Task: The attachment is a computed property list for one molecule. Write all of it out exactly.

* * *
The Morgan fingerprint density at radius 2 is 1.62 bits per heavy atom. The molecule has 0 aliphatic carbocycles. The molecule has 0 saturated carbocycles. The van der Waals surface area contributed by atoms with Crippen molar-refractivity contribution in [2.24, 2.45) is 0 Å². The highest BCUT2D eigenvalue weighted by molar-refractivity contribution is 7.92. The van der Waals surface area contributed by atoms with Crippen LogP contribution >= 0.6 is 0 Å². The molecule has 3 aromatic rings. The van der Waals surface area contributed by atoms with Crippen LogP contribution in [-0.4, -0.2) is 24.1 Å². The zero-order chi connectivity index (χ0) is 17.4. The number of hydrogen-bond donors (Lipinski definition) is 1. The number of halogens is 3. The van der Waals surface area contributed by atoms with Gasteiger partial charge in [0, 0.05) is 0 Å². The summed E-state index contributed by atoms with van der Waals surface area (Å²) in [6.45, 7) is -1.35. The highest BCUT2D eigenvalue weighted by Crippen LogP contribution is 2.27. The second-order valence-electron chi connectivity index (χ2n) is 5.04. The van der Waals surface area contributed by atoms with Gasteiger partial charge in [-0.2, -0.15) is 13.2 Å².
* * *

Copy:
The Morgan fingerprint density at radius 2 is 1.62 bits per heavy atom. The molecule has 0 aliphatic carbocycles. The molecule has 0 saturated carbocycles. The van der Waals surface area contributed by atoms with Crippen molar-refractivity contribution in [2.24, 2.45) is 0 Å². The highest BCUT2D eigenvalue weighted by molar-refractivity contribution is 7.92. The van der Waals surface area contributed by atoms with Crippen LogP contribution >= 0.6 is 0 Å². The molecule has 3 aromatic rings. The van der Waals surface area contributed by atoms with Crippen LogP contribution in [-0.4, -0.2) is 24.1 Å². The zero-order chi connectivity index (χ0) is 17.4. The number of hydrogen-bond donors (Lipinski definition) is 1. The number of halogens is 3. The van der Waals surface area contributed by atoms with Gasteiger partial charge in [0, 0.05) is 0 Å². The summed E-state index contributed by atoms with van der Waals surface area (Å²) in [6.45, 7) is -1.35. The highest BCUT2D eigenvalue weighted by Crippen LogP contribution is 2.27. The second-order valence-electron chi connectivity index (χ2n) is 5.04. The van der Waals surface area contributed by atoms with Gasteiger partial charge in [-0.2, -0.15) is 13.2 Å².